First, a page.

Coping with Change: Step Up and Design Your Future

You don’t need me to tell you that the dental industry is in the middle of extreme change. The question I pose to you is: Who will make the changes?

Industry changes happen when those who have shaped it over the years either:

  1. Continue to design it for themselves.
  2. Follow others who come in with new products and define how industry will use them.

Change is critical for any business to grow. Make sure you are the one who makes the changes.

Let me step back and introduce myself and share why I believe this is a critical time in the dental profession. Like many of you, I have been around the dental industry from birth. I spent more than 30 years manufacturing restorations, owning dental-related businesses and patenting dental products.

I purposely left the dental market seven years ago to explore the building of products through CAD design and CAM fabrication. I saw things that convinced me that the dental laboratory market would remain a fulfillment manufacturer and not a creator of new solutions for the market without substantial change. I would encourage all of you to step outside of your world to see how it is done in other industries. This will truly help you see a clear path toward your future.

My defining moment came when I saw the predictability, versatility and quality of collaborating using CAD software. This was an eye opener that brought me back to the dental industry four years ago and has me now working for Patterson Dental.

If you decide that CAD/CAM may be a change you want to make in your practice, there are five things you should consider before investing:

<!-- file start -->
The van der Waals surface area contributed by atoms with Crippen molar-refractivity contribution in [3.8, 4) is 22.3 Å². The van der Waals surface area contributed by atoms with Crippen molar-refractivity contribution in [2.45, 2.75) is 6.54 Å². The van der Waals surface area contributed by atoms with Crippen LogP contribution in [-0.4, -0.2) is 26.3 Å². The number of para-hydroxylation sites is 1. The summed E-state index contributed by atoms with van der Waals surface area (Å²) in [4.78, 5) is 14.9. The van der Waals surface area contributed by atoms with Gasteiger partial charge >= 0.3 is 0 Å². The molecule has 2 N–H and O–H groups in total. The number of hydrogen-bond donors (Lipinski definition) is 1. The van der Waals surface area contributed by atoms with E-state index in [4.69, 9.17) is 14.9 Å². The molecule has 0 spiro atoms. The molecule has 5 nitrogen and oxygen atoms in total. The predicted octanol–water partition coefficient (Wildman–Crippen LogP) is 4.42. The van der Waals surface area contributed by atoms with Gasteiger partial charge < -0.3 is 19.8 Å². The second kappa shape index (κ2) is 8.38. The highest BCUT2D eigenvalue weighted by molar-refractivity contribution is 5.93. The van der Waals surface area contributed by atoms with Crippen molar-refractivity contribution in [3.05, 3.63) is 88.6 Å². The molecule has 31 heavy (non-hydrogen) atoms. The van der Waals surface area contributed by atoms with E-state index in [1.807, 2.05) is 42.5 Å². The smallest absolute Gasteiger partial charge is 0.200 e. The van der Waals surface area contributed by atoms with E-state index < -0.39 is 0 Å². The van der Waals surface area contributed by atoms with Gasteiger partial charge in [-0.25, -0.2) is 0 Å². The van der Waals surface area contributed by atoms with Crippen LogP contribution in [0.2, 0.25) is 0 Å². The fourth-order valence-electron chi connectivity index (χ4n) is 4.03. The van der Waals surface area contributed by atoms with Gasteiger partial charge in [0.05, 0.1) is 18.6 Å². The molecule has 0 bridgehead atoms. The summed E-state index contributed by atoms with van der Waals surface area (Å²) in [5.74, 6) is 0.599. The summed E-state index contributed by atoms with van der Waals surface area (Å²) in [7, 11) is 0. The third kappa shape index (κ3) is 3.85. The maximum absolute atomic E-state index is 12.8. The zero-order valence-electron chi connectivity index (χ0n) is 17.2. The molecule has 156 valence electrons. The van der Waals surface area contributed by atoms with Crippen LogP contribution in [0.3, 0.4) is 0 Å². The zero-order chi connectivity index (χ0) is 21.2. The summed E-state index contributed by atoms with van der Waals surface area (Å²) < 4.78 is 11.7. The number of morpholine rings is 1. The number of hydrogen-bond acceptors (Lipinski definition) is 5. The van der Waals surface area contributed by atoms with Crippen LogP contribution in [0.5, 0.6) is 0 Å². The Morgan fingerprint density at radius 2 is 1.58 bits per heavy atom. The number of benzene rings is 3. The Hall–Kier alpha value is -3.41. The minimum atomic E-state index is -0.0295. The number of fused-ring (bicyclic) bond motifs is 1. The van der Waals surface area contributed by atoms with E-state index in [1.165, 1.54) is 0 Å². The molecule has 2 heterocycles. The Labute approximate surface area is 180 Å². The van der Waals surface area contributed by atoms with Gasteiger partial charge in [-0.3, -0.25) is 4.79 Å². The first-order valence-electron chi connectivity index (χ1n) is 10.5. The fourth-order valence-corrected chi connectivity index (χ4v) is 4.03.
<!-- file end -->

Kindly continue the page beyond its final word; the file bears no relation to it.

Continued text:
1. Educate yourself about digital manufacturing. Step outside your world. Look at the leaders in other industries that are using digital manufacturing. Many of them will be in your own backyard.
  2. Develop a new five-year business plan. Build your plan for the next five years using insight based on what your patients say they need and want – more than likely these will fall into either being faster or developing more efficient
  3. Get a technology assessment. Make sure you will speak the language that will dominate the type of technology you choose. If you look at other industries you’ll see that a few operating programs (languages) control how most of the computer hardware communicates. The dental market will be no different.
  4. Partner with experienced companies. Work with companies that have a vested interest in your success. Stay focused on companies that have created technology to fit the needs you will experience while you grow. Make sure your reason for change is consistent with the needs of patients who will benefit from your commitment to produce the best restorations. There are two very important questions you need to ask before aligning yourself with a large dealer or manufacturer: Will they be there as you change, to support and guarantee your success, and have they been part of this technology for a significant amount of time?
  5. Take the next step with conviction. Accept the fact that new technology will change your working practice. Take the time to embrace it so that the disruptive nature of change does not stop you from seeing the value change can add. The platform you choose may determine the role you play in the new dental market.
    If you buy technology that is designed to manufacture just substructures, then your focus on change will be limited to what that technology does.

The future is bright for the dental industry. Even with better oral hygiene resulting in fewer cavities, the oral environment is just getting the attention from patients who demand more. With all the technology available to dentists, it will be important to have the resources and the expertise to solve the problems. Changing can be difficult, but you need to be the designer of how your world will look in five years.

One thought on “Coping with Change: Step Up and Design Your Future

  1. Brian,

    Really enjoyed this article that you wrote. I hope that others will be stimulated like I was. We need to show our clients how those changes can be achieved with CAD/CAM technology and how it can reenergize their practice and lead to real success.

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